A safe method of increasing the availability of human transplant organs has been developed.

Blood type is one of the most important elements in determining compatibility in human organ transplantation, but thanks to the achievement of Canadian scientists, this may be changing.

Canadian scientists have successfully altered the blood type of human organs intended for transplantation for the first time.

Scientists have disclosed a method for creating "universal" human organs that can be transplanted into anyone of any blood group in the scientific journal Science Translational Medicine.

In collaboration with the University of Minnesota Aimer Transplant Center, researchers at Latner Thoracic Surgery Research Laboratories have demonstrated that it is possible to safely modify blood types in donor organs prior to transplantation.

Because their blood does not include agglutinogen (proteins A and B), donors with blood type "0" are deemed universal because their blood is suitable for all patients, including those who have the most unusual blood group, "AB."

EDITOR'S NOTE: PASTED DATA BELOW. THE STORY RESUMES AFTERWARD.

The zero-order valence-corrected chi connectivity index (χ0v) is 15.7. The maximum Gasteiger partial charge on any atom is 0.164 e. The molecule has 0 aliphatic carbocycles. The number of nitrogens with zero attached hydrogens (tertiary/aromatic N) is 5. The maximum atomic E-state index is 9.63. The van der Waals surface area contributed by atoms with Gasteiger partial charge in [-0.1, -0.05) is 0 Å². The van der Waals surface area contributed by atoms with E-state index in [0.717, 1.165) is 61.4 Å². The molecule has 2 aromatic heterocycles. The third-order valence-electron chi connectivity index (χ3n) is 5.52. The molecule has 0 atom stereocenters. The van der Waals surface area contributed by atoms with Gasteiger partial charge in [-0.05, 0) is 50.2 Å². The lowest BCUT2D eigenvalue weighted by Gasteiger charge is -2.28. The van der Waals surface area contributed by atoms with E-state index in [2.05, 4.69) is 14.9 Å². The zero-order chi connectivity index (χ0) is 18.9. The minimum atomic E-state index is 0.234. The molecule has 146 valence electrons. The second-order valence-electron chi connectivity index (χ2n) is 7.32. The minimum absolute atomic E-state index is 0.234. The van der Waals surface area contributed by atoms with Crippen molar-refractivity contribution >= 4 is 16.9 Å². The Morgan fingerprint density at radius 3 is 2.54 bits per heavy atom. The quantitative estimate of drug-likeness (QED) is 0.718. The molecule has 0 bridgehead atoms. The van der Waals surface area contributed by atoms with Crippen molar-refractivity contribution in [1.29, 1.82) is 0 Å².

With the help of the enzymes FpGalNAc deacetylase and FpGallactosaminidase, Canadian researchers were able to convert the blood group of transplanted organs to "0" by liberating it from certain antigens.

the introduction of particular antigens into the mix

They tested this approach on aorta tissue at the start of the trial and were able to successfully remove group A proteins in eight lung samples by the end of the experiment. It took around four hours for the enzymes to completely eliminate practically all of the agglutinogens. all of the agglutinogens

draw attention to the fact that this process has the potential to significantly alter the availability of organs for transplantation, while also making it easier to discover a suitable organ for patients with unusual blood types.

Gent Flori

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